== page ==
In addition, due to the strong chassis of the KV-1S tank, the S-51 artillery can be folded to the rear to reduce the bodywork length to facilitate the march. S-51 in early 1944 by nearly 300 design test and a series of wild march test, basically reached the requirements, Soviet firepower summarized as, machine power in artillery belonging to excellent.

Source: Trumpeter website

Manufacturer

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German Sd.Kfz.165 Hummel (Late Production) (Dragon)

This is the Dragon 6321 kit in 1/35 scale, of the ‘German Sd.Kfz.165 Hummel – Late Production’.

German Sd.Kfz.165 Hummel – Late Production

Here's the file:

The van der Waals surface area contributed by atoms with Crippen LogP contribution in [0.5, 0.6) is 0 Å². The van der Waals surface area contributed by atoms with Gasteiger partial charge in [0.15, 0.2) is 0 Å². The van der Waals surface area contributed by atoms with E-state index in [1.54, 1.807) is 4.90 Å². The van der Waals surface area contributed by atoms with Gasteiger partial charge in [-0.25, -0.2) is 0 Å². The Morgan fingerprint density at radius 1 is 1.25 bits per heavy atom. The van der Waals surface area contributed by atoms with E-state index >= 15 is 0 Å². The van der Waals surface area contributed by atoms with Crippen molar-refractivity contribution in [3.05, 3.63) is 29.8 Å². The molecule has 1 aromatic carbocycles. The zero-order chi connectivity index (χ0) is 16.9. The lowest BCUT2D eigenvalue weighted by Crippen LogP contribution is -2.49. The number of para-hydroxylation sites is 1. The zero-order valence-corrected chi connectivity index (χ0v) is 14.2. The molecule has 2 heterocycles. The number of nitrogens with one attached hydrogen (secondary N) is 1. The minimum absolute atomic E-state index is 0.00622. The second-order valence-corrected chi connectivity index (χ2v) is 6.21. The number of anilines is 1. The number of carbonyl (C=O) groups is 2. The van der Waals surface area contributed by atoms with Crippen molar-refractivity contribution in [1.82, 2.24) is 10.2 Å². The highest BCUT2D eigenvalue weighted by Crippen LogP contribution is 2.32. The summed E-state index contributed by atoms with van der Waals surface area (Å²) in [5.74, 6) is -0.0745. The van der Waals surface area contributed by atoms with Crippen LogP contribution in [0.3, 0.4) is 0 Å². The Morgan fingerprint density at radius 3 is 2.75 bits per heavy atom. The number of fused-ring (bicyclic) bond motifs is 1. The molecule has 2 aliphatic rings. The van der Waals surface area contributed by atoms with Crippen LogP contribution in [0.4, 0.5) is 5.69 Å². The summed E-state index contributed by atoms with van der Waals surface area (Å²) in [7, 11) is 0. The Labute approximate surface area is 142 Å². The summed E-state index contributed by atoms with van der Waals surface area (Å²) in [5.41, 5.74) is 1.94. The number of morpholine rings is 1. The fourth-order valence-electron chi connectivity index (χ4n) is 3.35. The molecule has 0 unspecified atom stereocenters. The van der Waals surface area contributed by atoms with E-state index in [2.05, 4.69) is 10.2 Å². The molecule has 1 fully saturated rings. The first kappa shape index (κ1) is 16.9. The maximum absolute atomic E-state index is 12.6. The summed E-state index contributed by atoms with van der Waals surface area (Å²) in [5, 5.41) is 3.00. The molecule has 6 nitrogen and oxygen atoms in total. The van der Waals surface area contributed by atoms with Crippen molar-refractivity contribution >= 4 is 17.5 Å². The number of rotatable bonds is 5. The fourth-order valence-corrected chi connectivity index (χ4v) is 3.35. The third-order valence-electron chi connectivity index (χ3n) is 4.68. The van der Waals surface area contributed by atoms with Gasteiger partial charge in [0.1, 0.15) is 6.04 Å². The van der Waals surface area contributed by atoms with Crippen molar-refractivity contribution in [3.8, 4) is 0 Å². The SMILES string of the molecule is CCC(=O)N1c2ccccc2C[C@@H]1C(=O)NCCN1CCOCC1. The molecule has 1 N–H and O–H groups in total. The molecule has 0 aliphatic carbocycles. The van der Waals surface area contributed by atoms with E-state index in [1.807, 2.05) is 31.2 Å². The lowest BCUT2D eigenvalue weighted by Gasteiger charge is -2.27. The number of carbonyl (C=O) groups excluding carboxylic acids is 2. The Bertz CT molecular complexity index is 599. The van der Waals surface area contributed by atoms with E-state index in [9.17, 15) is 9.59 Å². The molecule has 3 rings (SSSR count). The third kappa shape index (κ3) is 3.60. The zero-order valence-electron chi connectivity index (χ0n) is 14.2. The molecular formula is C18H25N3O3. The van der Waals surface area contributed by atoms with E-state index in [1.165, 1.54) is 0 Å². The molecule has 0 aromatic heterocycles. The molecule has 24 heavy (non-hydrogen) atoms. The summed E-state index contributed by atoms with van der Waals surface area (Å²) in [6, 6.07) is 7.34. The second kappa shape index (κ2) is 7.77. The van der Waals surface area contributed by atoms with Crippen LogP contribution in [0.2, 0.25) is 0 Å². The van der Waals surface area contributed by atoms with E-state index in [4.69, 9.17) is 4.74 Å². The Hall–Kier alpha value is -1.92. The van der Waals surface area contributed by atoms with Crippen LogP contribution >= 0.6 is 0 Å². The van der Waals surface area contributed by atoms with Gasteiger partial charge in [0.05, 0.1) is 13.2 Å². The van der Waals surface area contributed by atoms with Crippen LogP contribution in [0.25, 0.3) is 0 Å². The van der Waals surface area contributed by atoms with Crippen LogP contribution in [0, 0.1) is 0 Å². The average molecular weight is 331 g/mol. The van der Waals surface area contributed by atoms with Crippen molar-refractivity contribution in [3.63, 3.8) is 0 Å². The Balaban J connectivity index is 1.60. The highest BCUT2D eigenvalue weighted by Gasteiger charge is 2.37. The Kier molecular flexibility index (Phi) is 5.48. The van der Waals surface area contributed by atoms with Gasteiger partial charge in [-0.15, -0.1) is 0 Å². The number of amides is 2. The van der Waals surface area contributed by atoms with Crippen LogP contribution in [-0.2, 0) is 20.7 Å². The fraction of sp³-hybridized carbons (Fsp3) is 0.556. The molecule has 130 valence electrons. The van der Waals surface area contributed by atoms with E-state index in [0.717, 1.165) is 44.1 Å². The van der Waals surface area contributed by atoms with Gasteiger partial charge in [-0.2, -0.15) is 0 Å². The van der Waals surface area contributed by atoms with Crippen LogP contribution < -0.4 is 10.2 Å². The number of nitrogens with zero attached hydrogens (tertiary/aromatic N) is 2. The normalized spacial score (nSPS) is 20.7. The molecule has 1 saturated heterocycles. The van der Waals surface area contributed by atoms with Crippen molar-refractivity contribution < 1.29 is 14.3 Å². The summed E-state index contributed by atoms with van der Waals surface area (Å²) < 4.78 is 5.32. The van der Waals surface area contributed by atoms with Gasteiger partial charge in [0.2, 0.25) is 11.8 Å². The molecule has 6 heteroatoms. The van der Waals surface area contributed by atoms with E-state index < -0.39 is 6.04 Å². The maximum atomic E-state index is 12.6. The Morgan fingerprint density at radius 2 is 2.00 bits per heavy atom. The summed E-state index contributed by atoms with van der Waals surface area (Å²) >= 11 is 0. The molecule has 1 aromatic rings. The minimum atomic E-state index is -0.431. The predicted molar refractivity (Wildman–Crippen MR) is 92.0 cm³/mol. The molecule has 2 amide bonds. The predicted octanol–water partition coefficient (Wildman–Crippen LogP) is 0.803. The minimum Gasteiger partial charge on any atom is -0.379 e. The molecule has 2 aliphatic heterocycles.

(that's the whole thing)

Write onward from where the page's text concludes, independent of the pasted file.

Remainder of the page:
History

Hummel (German: “bumblebee”) was a self-propelled artillery gun based on the Geschützwagen III/IV chassis, armed with a 15 cm howitzer. It was used by the German Wehrmacht during the Second World War from early 1943 until the end of the war.

The full designation was Panzerfeldhaubitze 18M auf Geschützwagen III/IV (Sf) Hummel, Sd.Kfz.165. On February 27, 1944, Hitler ordered the name Hummel to be dropped as being inappropriate for a fighting vehicle.

Source: Wikipedia

Manufacturer

Russian Heavy Self Propelled Gun, SU-152 Howitzer (Trumpeter)

This is the Trumpeter 01571 kit in 1/35 scale, of the ‘Russian Heavy Self propelled, SU-152 Howitzer’.

Russian Heavy Self propelled, SU-152 Howitzer

History

The SU-152 (СУ-152) was a Soviet self-propelled heavy howitzer used during World War II. It mounted a 152mm gun-howitzer on the chassis of a KV-1S heavy tank.